I liked Josh Stewart’s portrayal of John Pilgrim. His character comes off as genuinely threatening and effective, and, at the end, even sympathetic. Corbin Bersen and Annette O’Toole, as the Schultzes, are extremely underutilized, and probably should have been given more screen time. These two are acting their asses off, but their limited time on-camera makes their layered performances seem more artificial than sincere.

If the story of Amy, Pilgrim and the Schultzes was all we were dealing with this season, that may have been enough to keep the story momentum in check. But, we can’t leave the story of Season 1 alone. Billy Russo is still alive, after all. So, cue up Dinah Madani (Amber Rose Revah), who fell in love with Billy in the first season before they both tried—and failed—to kill each other. She’s obsessed with Russo, even while he lies in a hospital bed. We find out that she visits him morning and night. It’s like she’s obsessed with him or something. Curtis Holt (Jason R. Moore), the one-legged former war brother to both Frank Castle and Billy Russo, also makes his return. Curtis is a good man trying to make the right choices throughout the story, and his actions take the plot in a few unexpected, but satisfying, directions. Micro’s story was wrapped up in the first season, so he doesn’t appear in this one.

New character Krista Dumont (Floriana Lima) appears as a new love interest and enabler for the brain-damaged Billy Russo. In spite of her childhood trauma (which we revisit one time too many for my tastes), she manages to come off as less sympathetic even than Russo, who at least doesn’t remember being the Big Bad from Season 1. I remember Ms. Lima from her stint on Supergirl as Sam’s girlfriend Maggie. She always seemed to have a dangerous edge, and I knew she would be a villain (at least villain-adjacent) on this show as well. There was very little suspense here. Her ultimate fate in this season (which should have been her death scene—my opinion) was telegraphed so clumsily that it’s humorous.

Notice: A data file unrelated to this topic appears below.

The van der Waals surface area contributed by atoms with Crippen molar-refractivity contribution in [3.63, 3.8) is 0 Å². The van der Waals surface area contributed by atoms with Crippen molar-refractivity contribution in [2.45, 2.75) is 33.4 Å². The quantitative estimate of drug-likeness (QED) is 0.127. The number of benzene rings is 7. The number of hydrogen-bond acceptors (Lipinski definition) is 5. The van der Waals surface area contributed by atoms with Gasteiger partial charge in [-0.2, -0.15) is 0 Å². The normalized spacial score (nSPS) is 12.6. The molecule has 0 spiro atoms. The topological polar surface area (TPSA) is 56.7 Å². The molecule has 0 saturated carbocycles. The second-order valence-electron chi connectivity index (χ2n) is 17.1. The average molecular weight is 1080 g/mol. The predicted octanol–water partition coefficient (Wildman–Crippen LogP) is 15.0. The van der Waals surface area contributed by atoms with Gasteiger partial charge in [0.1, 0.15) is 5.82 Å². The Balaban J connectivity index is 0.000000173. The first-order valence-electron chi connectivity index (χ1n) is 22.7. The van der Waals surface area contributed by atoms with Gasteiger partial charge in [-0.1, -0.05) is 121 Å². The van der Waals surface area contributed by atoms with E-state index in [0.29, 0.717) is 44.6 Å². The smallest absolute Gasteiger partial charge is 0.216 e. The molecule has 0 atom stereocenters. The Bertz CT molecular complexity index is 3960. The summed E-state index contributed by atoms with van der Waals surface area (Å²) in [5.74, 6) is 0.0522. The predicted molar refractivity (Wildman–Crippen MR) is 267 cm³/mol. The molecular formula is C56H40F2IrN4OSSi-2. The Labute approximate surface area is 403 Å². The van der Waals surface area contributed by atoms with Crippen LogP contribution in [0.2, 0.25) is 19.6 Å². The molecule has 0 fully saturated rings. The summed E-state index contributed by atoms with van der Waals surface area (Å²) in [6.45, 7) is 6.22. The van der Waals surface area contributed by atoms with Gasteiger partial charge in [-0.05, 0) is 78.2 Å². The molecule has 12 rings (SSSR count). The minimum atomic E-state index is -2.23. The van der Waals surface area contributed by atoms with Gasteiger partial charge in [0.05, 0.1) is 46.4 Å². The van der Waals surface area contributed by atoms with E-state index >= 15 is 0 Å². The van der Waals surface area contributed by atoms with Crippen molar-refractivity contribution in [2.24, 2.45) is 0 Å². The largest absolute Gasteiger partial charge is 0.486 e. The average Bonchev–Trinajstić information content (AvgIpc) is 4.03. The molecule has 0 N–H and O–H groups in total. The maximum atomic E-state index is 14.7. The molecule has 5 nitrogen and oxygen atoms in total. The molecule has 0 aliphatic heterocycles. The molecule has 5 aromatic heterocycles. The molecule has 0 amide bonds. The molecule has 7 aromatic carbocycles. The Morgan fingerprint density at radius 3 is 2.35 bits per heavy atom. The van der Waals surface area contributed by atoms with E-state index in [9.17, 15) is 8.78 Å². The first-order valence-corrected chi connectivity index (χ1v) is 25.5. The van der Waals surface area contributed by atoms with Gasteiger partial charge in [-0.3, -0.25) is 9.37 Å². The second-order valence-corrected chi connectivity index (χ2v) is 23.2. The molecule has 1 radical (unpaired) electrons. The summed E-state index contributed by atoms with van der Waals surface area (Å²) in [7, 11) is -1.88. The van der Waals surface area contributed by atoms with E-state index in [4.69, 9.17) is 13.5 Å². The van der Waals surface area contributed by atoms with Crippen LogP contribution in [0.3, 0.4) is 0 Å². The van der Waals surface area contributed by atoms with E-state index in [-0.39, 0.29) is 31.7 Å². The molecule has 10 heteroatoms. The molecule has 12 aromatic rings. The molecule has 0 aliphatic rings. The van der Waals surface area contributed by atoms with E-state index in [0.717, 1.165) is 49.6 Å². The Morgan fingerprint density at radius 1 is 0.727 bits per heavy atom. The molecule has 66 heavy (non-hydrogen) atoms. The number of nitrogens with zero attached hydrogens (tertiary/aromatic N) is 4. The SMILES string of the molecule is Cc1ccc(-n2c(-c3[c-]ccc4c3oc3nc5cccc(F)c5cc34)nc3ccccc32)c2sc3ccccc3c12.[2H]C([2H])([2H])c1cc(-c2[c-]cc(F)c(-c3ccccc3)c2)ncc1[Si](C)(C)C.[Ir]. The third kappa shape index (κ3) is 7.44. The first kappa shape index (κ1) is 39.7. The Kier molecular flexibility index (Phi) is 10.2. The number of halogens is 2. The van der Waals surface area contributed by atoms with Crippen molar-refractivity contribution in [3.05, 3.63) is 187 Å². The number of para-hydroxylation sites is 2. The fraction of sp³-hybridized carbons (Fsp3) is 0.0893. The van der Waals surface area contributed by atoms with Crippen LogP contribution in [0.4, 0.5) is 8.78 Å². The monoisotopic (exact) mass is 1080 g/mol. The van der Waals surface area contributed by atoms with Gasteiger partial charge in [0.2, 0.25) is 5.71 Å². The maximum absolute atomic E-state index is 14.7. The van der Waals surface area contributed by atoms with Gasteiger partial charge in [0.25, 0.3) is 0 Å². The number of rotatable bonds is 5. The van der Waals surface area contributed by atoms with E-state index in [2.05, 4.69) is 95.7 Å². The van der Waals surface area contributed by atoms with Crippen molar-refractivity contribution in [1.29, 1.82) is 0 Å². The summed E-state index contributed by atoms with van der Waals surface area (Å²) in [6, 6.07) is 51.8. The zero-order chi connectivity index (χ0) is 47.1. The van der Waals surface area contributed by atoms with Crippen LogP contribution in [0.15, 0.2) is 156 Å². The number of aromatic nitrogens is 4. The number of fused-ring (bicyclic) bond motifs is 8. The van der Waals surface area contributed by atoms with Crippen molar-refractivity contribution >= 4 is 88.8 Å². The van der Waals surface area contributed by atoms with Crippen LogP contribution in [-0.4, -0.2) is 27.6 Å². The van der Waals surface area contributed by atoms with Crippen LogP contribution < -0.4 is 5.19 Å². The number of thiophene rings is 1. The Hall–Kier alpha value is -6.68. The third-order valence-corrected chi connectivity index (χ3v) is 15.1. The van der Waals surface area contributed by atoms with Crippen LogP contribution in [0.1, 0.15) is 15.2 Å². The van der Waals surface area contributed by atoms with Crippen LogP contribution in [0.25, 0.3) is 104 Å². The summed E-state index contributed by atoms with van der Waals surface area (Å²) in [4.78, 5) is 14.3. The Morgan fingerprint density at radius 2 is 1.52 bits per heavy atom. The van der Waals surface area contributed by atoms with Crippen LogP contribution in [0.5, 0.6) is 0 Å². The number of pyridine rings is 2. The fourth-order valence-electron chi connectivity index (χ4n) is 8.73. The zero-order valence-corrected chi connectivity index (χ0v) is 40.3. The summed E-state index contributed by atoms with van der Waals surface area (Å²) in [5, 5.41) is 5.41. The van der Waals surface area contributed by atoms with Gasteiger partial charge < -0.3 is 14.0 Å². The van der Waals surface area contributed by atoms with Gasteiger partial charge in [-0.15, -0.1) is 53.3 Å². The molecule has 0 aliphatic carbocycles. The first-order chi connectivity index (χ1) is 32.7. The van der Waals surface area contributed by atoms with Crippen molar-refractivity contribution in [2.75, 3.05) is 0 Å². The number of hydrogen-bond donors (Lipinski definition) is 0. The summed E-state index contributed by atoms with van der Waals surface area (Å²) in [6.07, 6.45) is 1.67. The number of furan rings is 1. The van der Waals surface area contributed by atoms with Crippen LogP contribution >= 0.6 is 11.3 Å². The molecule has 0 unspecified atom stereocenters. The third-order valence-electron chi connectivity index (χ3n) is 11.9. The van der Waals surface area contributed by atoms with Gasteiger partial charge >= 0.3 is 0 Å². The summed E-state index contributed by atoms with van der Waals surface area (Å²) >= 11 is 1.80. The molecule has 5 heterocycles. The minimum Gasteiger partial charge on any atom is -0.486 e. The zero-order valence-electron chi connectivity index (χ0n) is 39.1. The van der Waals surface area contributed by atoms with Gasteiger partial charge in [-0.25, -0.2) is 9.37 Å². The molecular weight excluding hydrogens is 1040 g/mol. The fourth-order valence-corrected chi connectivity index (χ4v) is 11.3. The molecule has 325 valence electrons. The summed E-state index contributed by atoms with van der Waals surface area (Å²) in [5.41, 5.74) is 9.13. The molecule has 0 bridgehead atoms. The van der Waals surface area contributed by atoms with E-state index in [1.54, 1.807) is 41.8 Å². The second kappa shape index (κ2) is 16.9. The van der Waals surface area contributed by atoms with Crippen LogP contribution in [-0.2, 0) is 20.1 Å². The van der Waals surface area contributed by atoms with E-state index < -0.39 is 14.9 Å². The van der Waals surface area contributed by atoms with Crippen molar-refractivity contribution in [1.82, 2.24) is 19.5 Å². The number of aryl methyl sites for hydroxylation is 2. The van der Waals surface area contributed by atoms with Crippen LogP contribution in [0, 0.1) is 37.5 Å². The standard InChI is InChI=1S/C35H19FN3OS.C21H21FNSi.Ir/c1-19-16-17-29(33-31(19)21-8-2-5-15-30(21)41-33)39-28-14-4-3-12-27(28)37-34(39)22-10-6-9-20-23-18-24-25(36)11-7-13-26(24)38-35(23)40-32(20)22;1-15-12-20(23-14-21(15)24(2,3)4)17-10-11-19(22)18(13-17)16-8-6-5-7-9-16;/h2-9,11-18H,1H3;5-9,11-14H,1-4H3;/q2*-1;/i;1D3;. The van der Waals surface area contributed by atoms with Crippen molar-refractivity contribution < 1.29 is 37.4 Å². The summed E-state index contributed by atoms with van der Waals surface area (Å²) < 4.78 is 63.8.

At least Dinah and Curtis (and, to a certain degree, Frank himself) are given a bit more closure than the first season offered. But, this entire story arc would have made a better season of its own. As it stands, it is a story line running parallel to the Amy/Pilgrim/Schultzes story line. Its only intersecting points are Frank and Curtis. Of course, we’re not getting a third season, and maybe the showrunners understood that earlier than the rest of us did. It would explain why many elements of the Billy Russo plot seem shoehorned into this season.

Even with two separate plot lines, this season still managed to feel bloated at thirteen episodes. Episodes 10 through 12 seemed way too “talky” and uneventful to me. Episode 13 “The Whirlwind” is action-packed enough to pay for everything that came before. The resolution of Amy’s story line, however, doesn’t seem as satisfying as the Billy Russo one. It’s almost if plans were already being made to bring certain characters back.

The choreographed gunplay and hand-to-hand combat was over-the-top great this season. Darn near—dare I say it?—cinematic. The violence is cartoonishly excessive, and gloriously so. In fact, I may have become desensitized to violence while watching this show. Because of this fact, and some strong language, I wouldn’t recommend this for the kiddies, or even for overly-sensitive adults. If nudity is what worries you: nothing to fear here. I don’t recall any. Just unapologetic death and mayhem.

This final season of Marvel’s The Punisher (on Netflix, at least) was still fun for me. Jon Bernthal is now my favorite Frank Castle, hands down. It will be a shame if this was his last hoorah.

The story has its flaws, as most action movies do, but these are spackled over somewhat by the violent set pieces. In all, I would still consider this to be above-average television.

Season 2 Report Card: B-Plus